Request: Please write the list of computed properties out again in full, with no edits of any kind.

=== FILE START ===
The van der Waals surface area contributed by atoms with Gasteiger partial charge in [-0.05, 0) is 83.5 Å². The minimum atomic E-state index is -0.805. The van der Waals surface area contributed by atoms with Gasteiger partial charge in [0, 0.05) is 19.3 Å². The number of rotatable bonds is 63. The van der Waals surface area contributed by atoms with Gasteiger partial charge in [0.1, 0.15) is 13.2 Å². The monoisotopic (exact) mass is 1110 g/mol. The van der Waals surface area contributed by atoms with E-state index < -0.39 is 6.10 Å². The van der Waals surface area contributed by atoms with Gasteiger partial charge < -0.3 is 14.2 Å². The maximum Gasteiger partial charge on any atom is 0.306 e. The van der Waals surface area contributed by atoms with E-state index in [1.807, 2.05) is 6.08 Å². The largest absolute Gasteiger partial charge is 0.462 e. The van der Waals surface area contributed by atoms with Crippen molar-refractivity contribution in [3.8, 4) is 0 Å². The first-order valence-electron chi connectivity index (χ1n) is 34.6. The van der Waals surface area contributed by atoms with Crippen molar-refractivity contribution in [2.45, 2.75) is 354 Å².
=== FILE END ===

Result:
The van der Waals surface area contributed by atoms with Gasteiger partial charge in [-0.05, 0) is 83.5 Å². The minimum atomic E-state index is -0.805. The van der Waals surface area contributed by atoms with Gasteiger partial charge in [0, 0.05) is 19.3 Å². The number of rotatable bonds is 63. The van der Waals surface area contributed by atoms with Gasteiger partial charge in [0.1, 0.15) is 13.2 Å². The monoisotopic (exact) mass is 1110 g/mol. The van der Waals surface area contributed by atoms with E-state index < -0.39 is 6.10 Å². The van der Waals surface area contributed by atoms with Gasteiger partial charge < -0.3 is 14.2 Å². The maximum Gasteiger partial charge on any atom is 0.306 e. The van der Waals surface area contributed by atoms with E-state index in [1.807, 2.05) is 6.08 Å². The largest absolute Gasteiger partial charge is 0.462 e. The van der Waals surface area contributed by atoms with Crippen molar-refractivity contribution in [3.8, 4) is 0 Å². The first-order valence-electron chi connectivity index (χ1n) is 34.6. The van der Waals surface area contributed by atoms with Crippen molar-refractivity contribution in [2.45, 2.75) is 354 Å².